Sir, we wish to see Jesus. This is such a powerful statement. But what, exactly, did they intend by this request?
Is it…we wish to see Jesus, because his reputation precedes him. He’s kind of a celebrity and we want his autograph and a photo op if possible! We want to post this picture on Instagram so that others will know that we’re somebody! We have connections!
Is it…we wish to see Jesus, because we want to have a discussion about the true nature of God, and what the Almighty expects of us. We’ve studied this for a long time and pretty much have this God-thing figured out. We want to see if his views agree with ours. Or is he just another blaspheming heretic that deserves our condemnation and scorn?
Is it…we wish to see Jesus, because our lives are a mess and we hope he will help us to sort things out. We’ve heard he’s in the miracle-making business, and believe he’s our go-to guy. So here’s a list of our demands. If you can hand it to him we would appreciate it very much!
Sir, we wish to see Jesus. Perhaps the moral of our gospel lesson is “Be careful what you ask for.”
After the unnamed Greeks make this request of Philip, and Philip and Andrew relay it to Jesus, Jesus starts talking about suffering and death. “The hour has come for the Son of Man to be glorified.”
“The light who shines in the darkness” way back in the first chapter of John, is going to be fully revealed. The Word who became flesh and lived among us, whose glory we have seen, will shine his brightest in the near future.
You wish to see Jesus? Here’s what your asking for: “Very truly, I tell you, unless a grain of wheat falls into the earth and dies, it remains just a single grain; but if it dies, it bears much fruit. Those who love their life lose it, and those who hate their life in this world will keep it for eternal life. Whoever serves me must follow me, and where I am, there will my servant be also.”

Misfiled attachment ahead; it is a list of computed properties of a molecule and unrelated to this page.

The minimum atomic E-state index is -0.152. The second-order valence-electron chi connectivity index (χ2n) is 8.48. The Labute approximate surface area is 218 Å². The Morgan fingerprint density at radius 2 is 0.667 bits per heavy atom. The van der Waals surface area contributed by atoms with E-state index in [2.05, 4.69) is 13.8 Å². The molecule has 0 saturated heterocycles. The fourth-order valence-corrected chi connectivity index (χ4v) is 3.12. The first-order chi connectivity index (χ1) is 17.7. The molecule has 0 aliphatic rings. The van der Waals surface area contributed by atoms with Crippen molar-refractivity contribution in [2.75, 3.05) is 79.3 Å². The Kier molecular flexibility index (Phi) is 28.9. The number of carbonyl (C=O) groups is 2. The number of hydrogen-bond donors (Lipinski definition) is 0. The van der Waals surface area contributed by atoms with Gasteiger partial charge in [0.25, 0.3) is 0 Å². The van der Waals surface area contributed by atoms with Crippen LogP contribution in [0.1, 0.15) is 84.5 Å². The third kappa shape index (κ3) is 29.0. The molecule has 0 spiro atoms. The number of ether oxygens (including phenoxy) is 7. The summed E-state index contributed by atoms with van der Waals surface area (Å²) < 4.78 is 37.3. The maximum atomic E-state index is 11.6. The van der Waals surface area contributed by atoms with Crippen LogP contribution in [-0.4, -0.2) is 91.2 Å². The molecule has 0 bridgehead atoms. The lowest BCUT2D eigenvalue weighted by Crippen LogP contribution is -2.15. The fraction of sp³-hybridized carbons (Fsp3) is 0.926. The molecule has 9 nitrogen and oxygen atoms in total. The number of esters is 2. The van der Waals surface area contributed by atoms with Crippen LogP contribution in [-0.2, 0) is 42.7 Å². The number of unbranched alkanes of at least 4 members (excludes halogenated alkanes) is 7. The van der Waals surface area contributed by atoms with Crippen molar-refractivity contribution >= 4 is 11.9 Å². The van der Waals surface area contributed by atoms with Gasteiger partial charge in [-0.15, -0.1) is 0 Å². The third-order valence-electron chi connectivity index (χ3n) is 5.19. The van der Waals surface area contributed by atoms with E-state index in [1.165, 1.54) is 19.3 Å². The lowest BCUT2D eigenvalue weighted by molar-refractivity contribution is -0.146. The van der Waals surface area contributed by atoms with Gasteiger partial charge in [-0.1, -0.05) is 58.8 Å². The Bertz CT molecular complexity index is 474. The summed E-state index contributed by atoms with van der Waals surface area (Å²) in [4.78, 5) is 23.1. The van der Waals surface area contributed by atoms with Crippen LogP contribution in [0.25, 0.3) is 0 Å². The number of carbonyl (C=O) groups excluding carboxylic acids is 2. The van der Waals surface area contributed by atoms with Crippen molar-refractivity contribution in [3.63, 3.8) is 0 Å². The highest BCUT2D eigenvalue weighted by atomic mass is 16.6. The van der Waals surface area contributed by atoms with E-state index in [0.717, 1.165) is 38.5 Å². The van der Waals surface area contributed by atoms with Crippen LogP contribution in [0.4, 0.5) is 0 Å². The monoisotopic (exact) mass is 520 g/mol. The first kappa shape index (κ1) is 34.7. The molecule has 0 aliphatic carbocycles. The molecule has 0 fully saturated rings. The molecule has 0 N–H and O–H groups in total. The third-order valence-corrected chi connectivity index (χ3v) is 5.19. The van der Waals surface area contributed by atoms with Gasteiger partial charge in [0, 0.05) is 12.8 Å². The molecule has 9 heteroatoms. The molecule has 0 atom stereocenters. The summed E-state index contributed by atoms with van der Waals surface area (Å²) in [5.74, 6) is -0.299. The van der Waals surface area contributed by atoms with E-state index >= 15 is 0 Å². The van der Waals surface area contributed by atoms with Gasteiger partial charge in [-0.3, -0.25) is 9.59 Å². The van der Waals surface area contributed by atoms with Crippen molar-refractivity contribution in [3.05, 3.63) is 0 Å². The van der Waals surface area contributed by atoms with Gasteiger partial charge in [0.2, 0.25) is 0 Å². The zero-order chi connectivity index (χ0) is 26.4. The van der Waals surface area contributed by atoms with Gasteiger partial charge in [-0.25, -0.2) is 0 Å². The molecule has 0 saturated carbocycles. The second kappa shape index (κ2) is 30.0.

“Now, wait a minute Jesus! We just wanted some of that glory you’ve been talking about. An autograph or photo would suffice. A lively debate or a prayer request answered would do nicely. What’s all this talk about death, losing our lives, and hating our lives in this world? We didn’t know WE would be required to serve YOU! We thought YOU would be the one who would serve US! This is not exactly what we had in mind. So…we’re just gonna pretend we didn’t ask to see you, and go enjoy the festival!”
Friends in Christ, our gospel lesson contains a deceptively simple request: “Sir, we wish to see Jesus.” The problem with this request is we attach lots of pre-existing conditions to it regarding what this “seeing” entails.
Some people wish to see Jesus, because they hope it will give them power and influence over others. There are those who hope their faith in Christ will help them to get elected to Congress, or increase their business sales. This Jesus is a political and economic Jesus, that fits nicely on bumperstickers or campaign slogans. This Jesus sees “blessing” as getting ahead financially, even if it’s at the expense of others. This Jesus don’t sound like the Jesus who talks about suffering and service in our gospel lesson.